972(1)
Tragedy
973(45)
SOPHOCLES,
Oedipus the King (Translated by Robert Fagles)
975(43)
Perspectives on Sophocles
1018(8)
ARISTOTLE,
On Tragic Character
1018(2)
SIGMUND FREUD,
On the Oedipus Complex
1020(2)
SOPHOCLES,
Another Translation of a Scene from Oedipus the King
1022(2)
MURIEL RUKEYSER,
On Oedipus the King
1024(1)
BERNARD KNOX,
On Oedipus and Human Freedom
1025(1)
DAVID WILES,
On Oedipus the King as a Political Play
1026(1)
Suggested Topics for Longer Papers
1026(1)
40. A Study of William Shakespeare
1027(98)
PORTRAIT: William Shakespeare
1027(1)
Shakespeare's Theater
1028(4)
PHOTO: Drawing of the Globe Theatre
1031(1)
The Range of Shakespeare's Drama: History, Comedy, and Tragedy
1032(3)
A Note on Reading Shakespeare
1035(83)
WILLIAM SHAKESPEARE,
Othello the Moor of Venice
1036(82)
Perspectives on Shakespeare
1118(6)
Objections to the Elizabethan Theater by the Mayor of London
1118(1)
LISA JARDINE,
On Boy Actors in Female Roles
1119(1)
SAMUEL JOHNSON,
On Shakespeare's Characters
1120(1)
JANE ADAMSON,
On Desdemona's Role in Othello
1121(1)
DAVID BEVINGTON,
On Othello s Heroic Struggle
1122(1)
JAMES KINCAID,
On the Value of Comedy in the Face of Tragedy
1122(2)
Suggested Topics for Longer Papers
1124(1)
41. Modern Drama
1125(56)
Realism
1125(2)
Naturalism
1127(1)
Theatrical Conventions of Modern Drama
1128(53)
HENRIK IBSEN,
A Doll House (Translated by Rolf Fjelde)
1129(50)
PERSPECTIVE: HENRIK IBSEN, Notes for A Doll House
1179(2)
42. A Critical Case Study: Henrik Ibsen's A Doll House
1181(12)
PHOTO: Henrik Ibsen
1181(1)
Perspectives
1182(10)
A Nineteenth-Century Husbands Letter to His Wife
1182(2)
RARRY WITHAM and JOHN LUTTERBIE,
A Marxist Approach to A Doll House
1184(2)
CAROL STRONGIN TUFTS,
A Psychoanalytic Reading of Nora
1186(2)
JOAN TEMPLETON,
Is A Doll House a Feminist Text?
1188(2)
Questions for Writing: Applying a Critical Strategy
1190(2)
Suggested Topics for Longer Papers
1192(1)
43. A Cultural Case Study: David Henry Hwang's M. Butterfly
1193(58)
DAVID HENRY HWANG
1194(1)
PHOTO: David Henry Hwang
1194(2)
DAVID HENRY HWANG,
M. Butterfly
1196(46)
Documents
1242(8)
A Plot Synopsis o f Madame Butterfly
1242(1)
RICHARD BERNSTEIN,
The News Source for M. Butterfly
1243(2)
PHOTO: Shi Pei Pu in The Story of the Butterfly
1245(1)
FRANK RICH,
A Theater Review of M. Butterfly
1246(1)
DAVID SAVRAN,
An Interview with David Henry Hwang
1247(1)
JOHN LOUIS DiGAETANI,
An Interview with David Henry Hwang
1248(2)
Suggested Topics for Longer Papers
1250(1)
A COLLECTI0N 0F PLAYS
1251(248)
44. Plays for Further Reading
1253(248)
TENNESSEE WILLIAMS,
The Glass Menagerie
1253(45)
PERSPECTIVE: TENNESSE WILLIAMS, Production Notes to The Glass Menagerie
1298(2)
PERSPECTIVE: TENNESSE WILLIAMS, On Theme
1300(1)
ARTHUR MILLER,
Death of a Salesman
1300(67)
PERSPECTIVE: ARTHUR MILLER,
Tragedy and the Common Man
1367(2)
PERSPECTIVE: ARTHUR MILLER,
On Biff and Wily Loman
1369(1)
LORRAINE HANSBERRY,
A Raisin in the Sun
1370(64)
PERSPECTIVE: THOMAS P. ADLER, The Political Basis of Lorraine Hansberry's Art
1434(1)
LUIS VALDEZ,
Los Vendidos
1435(8)
DAVID IVES,
Sure Thing
1443(7)
JOHN LEGUIZAMO,
From Mambo Mouth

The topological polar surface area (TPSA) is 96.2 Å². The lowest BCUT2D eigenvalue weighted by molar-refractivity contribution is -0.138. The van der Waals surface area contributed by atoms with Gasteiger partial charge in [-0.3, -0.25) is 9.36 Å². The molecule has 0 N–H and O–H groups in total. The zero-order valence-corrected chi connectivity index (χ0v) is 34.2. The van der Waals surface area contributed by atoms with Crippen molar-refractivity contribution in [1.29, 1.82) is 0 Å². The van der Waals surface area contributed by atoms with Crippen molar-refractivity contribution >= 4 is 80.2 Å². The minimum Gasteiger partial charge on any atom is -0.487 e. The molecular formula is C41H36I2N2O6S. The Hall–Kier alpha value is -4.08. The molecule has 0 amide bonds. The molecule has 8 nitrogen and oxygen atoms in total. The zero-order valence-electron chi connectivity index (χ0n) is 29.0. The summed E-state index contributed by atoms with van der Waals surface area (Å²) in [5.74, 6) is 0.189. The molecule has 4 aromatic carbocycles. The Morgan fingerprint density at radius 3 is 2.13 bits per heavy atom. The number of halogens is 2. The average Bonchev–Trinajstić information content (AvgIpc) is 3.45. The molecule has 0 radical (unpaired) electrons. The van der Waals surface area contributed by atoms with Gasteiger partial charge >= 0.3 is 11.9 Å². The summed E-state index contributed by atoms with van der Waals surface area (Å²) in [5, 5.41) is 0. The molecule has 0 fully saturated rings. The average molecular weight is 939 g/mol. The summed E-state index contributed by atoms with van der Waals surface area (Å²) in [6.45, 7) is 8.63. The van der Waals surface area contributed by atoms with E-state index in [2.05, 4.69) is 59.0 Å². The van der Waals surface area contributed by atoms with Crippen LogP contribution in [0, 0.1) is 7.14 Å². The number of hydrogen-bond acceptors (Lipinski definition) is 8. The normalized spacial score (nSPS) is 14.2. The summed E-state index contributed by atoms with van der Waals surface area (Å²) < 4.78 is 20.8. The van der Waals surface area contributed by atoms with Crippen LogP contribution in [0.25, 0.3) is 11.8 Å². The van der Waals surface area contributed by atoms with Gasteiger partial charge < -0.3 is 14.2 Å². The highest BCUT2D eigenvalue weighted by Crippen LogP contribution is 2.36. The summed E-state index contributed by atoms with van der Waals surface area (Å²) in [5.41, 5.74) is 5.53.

1450(2)
DIANA SON,
Stop Kiss
1452(44)
JANE ANDERSON,
The Reprimand
1496(3)
CRITICAL THINKING AND WRITING 1499(90)
45 Critical Strategies for Reading
1501(27)
Critical Thinking
1501(2)
The Literary Canon: Diversity and Controversy
1503(2)
Formalist Strategies
1505(2)
Biographical Strategies
1507(2)
Psychological Strategies
1509(2)
Historical Strategies
1511(4)
Literary History Criticism
1512(1)
Marxist Criticism
1513(1)
New Historicist Criticism
1513(1)
Cultural Criticism
1514(1)
Gender Strategies
1515(2)
Feminist Criticism
1516(1)
Gay and Lesbian Criticism
1517(1)
Mythological Strategies
1517(2)
Reader-Response Strategies
1519(2)
Deconstructionist Strategies
1521(2)
Selected Bibliography
1523(5)
46. Reading and Writing
1528(36)
The Purpose and Value of Writing about Literature
1528(1)
Reading the Work Closely
1529(1)
Annotating the Text and Journal Note Taking
1530(2)
Choosing a Topic
1532(1)
Developing a Thesis
1533(3)
Arguing about Literature
1536(3)
Organizing a Paper
1539(1)
Writing a Draft
1540(3)
Writing the Introduction and Conclusion
1541(1)
Using Quotations
1542(1)
Revising and Editing
1543(2)
Revision Checklist
1544(1)
Manuscript Form
1545(1)
Types of Writing Assignments
1546(18)
Explication
1546(1)
A SAMPLE EXPLICATION: A Reading of Dickinson s "There's a certain Slant of light"
1547(1)
EMILY DICKINSON,
"There's a certain Slant of light"
1547(1)
A SAMPLE ANALYSIS: The A & P as a State of Mind
1552(4)
Comparison and Contrast
1556(9)
A SAMPLE COMPARISON: The Struggle for Women's Self Definition in A Doll House and M. Butterfly
1559(5)
47. The Literary Research Paper
1564(20)
Choosing a Topic
1565(1)
Finding Sources
1565(4)
Annotated List of References
1566(1)
Electronic Sources
1567(1)
Online Resources for Research and Writing
1568(1)
Evaluating Sources and Taking Notes
1569(2)
Developing a Thesis and Organizing the Paper
1571(1)
Revising
1572(1)
Documenting Sources
1572(12)
The List of Works Cited
1574(3)
Parenthetical References
1577(1)
A SAMPLE RESEARCH PAPER: How the Narrator Cultivates a Rose for Emily
1578(6)
48. Taking Essay Examinations
1584(5)
Preparing for an Essay Exam
1584(2)
Keep Up with the Reading
1584(1)
Take Notes and Annotate the Text
1584(1)
Anticipate Questions
1585(1)
Types of Exams
1586(1)
Closed-Book versus Open-Book Exams
1586(1)
Essay Questions
1586(1)
Strategies for Writing Essay Exams
1587(2)
Glossary of Literary Terms 1589
Index of First Lines
1622(4)
Index of Authors and Titles
1626
Index of Terms